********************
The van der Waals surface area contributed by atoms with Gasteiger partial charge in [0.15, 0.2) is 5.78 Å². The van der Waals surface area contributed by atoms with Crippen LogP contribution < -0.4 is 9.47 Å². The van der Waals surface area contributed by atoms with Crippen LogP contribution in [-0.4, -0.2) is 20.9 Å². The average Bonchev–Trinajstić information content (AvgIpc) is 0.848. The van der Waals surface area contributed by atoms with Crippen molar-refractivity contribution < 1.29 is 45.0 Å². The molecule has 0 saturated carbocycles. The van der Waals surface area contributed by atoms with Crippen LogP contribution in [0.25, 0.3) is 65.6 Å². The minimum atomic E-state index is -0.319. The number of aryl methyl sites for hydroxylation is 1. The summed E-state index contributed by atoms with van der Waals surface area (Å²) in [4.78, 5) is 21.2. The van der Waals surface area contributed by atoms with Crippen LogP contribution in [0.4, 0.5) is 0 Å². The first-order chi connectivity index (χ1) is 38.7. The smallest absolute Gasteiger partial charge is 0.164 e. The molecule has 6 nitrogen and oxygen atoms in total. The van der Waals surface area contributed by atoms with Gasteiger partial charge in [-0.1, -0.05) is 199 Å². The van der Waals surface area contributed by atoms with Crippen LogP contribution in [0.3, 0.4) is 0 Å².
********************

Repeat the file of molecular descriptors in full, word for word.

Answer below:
The van der Waals surface area contributed by atoms with Gasteiger partial charge in [0.15, 0.2) is 5.78 Å². The van der Waals surface area contributed by atoms with Crippen LogP contribution < -0.4 is 9.47 Å². The van der Waals surface area contributed by atoms with Crippen LogP contribution in [-0.4, -0.2) is 20.9 Å². The average Bonchev–Trinajstić information content (AvgIpc) is 0.848. The van der Waals surface area contributed by atoms with Crippen molar-refractivity contribution < 1.29 is 45.0 Å². The molecule has 0 saturated carbocycles. The van der Waals surface area contributed by atoms with Crippen LogP contribution in [0.25, 0.3) is 65.6 Å². The minimum atomic E-state index is -0.319. The number of aryl methyl sites for hydroxylation is 1. The summed E-state index contributed by atoms with van der Waals surface area (Å²) in [4.78, 5) is 21.2. The van der Waals surface area contributed by atoms with Crippen LogP contribution in [0.4, 0.5) is 0 Å². The first-order chi connectivity index (χ1) is 38.7. The smallest absolute Gasteiger partial charge is 0.164 e. The molecule has 6 nitrogen and oxygen atoms in total. The van der Waals surface area contributed by atoms with Gasteiger partial charge in [-0.1, -0.05) is 199 Å². The van der Waals surface area contributed by atoms with Crippen LogP contribution in [0.3, 0.4) is 0 Å².